MOREHEAD, Ky. — A gay couple emerged from the office of a defiant county clerk with a marriage license in hand Friday morning, embracing and crying after a lengthy standoff that landed the clerk in jail for her refusal to issue the licenses because she opposed same-sex marriage.
William Smith Jr. and James Yates, a couple for nearly a decade, were the first to receive a marriage license Friday morning in Rowan County. Deputy clerk Brian Mason issued the license, congratulating the couple and shaking their hands as he smiled. After the couple paid the license fee of $35.50, James Yates rushed across the steps of the courthouse to hug his mom as both cried.
A crowd of supporters cheered outside as the couple left, with a street preacher raining down words of condemnation. Yates and Smith said they are trying to choose between two wedding dates and plan a small ceremony.
Meanwhile, clerk Kim Davis remained jailed. The licenses were issued only after five of her deputy clerks agreed to issue the licenses, the lone holdout from the office being her son, Nathan Davis. Her office was dark this morning as the license was issued to Yates and Smith, with a sheriff’s deputy standing guard in front of it.
U.S. District Judge David Bunning had offered to release Davis if she promised not to interfere with her employees issuing licenses, but she refused, citing her Christian beliefs.
Speaking to reporters this morning, Davis’ husband, Joe Davis, said his wife was in good spirits after her first night in jail.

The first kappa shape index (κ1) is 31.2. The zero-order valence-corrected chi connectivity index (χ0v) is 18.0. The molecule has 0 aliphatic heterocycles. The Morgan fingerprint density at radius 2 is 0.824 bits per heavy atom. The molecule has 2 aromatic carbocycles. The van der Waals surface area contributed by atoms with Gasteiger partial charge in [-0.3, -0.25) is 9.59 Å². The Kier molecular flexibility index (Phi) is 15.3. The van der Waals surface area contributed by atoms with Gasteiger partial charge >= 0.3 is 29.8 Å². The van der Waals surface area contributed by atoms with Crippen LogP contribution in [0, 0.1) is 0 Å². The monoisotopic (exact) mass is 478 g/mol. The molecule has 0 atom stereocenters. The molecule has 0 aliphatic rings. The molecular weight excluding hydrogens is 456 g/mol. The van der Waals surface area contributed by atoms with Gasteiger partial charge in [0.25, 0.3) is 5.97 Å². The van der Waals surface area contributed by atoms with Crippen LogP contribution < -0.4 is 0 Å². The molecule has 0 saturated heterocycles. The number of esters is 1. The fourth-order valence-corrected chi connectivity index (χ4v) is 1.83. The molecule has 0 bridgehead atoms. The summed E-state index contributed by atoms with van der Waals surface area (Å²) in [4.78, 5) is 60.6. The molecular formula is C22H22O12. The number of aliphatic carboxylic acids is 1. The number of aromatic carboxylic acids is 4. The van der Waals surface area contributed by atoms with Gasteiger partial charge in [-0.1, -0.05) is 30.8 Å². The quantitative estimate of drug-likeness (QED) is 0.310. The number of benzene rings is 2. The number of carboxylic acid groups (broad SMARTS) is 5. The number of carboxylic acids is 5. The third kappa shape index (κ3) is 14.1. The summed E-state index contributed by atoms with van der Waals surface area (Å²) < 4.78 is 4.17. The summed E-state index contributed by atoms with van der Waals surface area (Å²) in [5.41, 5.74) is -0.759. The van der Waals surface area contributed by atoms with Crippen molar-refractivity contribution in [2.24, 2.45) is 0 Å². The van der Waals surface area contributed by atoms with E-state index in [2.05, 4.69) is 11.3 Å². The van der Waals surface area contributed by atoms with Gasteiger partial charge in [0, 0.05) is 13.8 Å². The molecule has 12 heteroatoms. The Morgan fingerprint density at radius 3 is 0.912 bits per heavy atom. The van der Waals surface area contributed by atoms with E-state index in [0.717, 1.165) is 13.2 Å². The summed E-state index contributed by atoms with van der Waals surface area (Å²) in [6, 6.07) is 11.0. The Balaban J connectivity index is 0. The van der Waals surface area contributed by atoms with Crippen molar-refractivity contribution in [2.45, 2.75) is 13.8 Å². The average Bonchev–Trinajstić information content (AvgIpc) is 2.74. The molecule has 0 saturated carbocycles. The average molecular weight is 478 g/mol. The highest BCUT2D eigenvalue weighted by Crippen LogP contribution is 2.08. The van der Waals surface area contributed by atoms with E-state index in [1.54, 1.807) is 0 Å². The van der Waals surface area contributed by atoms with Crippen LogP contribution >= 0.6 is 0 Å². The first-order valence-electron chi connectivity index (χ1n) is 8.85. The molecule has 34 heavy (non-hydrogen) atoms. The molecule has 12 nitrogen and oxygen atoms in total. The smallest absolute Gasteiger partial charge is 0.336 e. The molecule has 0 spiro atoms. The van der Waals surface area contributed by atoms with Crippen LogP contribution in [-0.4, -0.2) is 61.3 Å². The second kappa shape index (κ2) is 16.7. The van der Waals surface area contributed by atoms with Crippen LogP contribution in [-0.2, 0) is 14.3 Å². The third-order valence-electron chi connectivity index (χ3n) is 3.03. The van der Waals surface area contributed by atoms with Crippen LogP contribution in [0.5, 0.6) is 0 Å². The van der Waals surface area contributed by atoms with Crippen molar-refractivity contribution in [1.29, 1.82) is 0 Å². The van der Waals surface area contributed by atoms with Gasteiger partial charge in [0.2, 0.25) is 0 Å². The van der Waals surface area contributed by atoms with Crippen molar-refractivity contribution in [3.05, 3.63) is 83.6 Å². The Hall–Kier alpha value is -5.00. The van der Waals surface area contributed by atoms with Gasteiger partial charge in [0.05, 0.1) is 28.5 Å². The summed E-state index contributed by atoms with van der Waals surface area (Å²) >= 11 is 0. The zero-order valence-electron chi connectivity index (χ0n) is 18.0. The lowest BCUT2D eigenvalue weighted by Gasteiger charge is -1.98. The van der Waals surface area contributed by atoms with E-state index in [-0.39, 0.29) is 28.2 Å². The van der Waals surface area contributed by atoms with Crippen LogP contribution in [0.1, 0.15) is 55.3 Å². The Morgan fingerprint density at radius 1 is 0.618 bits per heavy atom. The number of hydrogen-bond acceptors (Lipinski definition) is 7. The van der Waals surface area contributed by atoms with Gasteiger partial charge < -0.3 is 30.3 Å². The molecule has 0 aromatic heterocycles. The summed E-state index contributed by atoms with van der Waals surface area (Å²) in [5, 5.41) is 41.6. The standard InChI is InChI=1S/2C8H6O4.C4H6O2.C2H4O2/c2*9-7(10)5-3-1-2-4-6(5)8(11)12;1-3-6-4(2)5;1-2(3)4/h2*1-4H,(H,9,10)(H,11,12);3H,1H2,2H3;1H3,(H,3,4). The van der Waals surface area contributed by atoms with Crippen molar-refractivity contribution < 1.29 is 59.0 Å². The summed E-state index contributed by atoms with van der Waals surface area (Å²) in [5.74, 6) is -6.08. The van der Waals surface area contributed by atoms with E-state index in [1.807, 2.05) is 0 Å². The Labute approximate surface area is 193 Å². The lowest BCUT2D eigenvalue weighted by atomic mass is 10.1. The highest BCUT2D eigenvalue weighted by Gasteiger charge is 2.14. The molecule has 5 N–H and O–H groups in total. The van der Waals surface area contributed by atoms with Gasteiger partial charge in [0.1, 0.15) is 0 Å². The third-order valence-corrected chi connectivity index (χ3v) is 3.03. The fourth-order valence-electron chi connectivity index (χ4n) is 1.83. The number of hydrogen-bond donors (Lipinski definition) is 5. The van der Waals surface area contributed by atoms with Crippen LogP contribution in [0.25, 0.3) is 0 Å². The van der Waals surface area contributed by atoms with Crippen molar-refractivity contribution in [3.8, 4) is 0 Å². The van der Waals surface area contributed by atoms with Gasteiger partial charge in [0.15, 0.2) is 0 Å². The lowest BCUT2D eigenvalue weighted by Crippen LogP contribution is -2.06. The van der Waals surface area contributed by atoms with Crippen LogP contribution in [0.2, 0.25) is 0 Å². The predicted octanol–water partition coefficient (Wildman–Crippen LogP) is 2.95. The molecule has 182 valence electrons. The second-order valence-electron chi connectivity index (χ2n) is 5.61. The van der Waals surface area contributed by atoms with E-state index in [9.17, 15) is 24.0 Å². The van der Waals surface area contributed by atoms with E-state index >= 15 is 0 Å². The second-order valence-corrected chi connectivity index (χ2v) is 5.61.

Holding a sign that says “Welcome to Sodom and Gomorrah,” Joe Davis said his wife would not resign from her position and would stay in jail for as long as it takes.
Davis’ son supported his mother and was warned by the judge on Thursday not to interfere with his fellow employees. The judge said he did not want “any shenanigans,” like the staff closing the office for computer upgrades as they did briefly last week.
“That would show a level of disrespect for the court’s order,” Bunning said. He added: “I’m hoping that cooler heads will prevail.”
Davis’ son sat stoically as the judge questioned the clerks Thursday, some of whom were reluctant.
“I don’t really want to, but I will comply with the law,” deputy clerk Melissa Thompson said, weeping while she stood before the packed courtroom. “I’m a preacher’s daughter and this is the hardest thing I’ve ever had to do in my life.”
“I don’t hate anybody,” she added. “None of us do.”
Bunning indicated Kim Davis would remain in jail at least a week, saying he would revisit his decision after the deputy clerks have had time to comply with his order.
Davis said she hopes the Legislature will change Kentucky laws to find some way for her to keep her job while following her conscience. But Democratic Gov. Steve Beshear again refused to call a special session of the legislature on Thursday. State lawmakers will not meet until January.
Davis, an Apostolic Christian, wept during her testimony in federal court Thursday, telling the judge she was “always a good person” but that she gave her heart to the Lord in 2011 and “promised to love Him with all my heart, mind and soul because I wanted to make heaven my home.”
“God’s moral law conflicts with my job duties,” Davis told the judge before she was taken away by a U.S. marshal. “You can’t be separated from something that’s in your heart and in your soul.”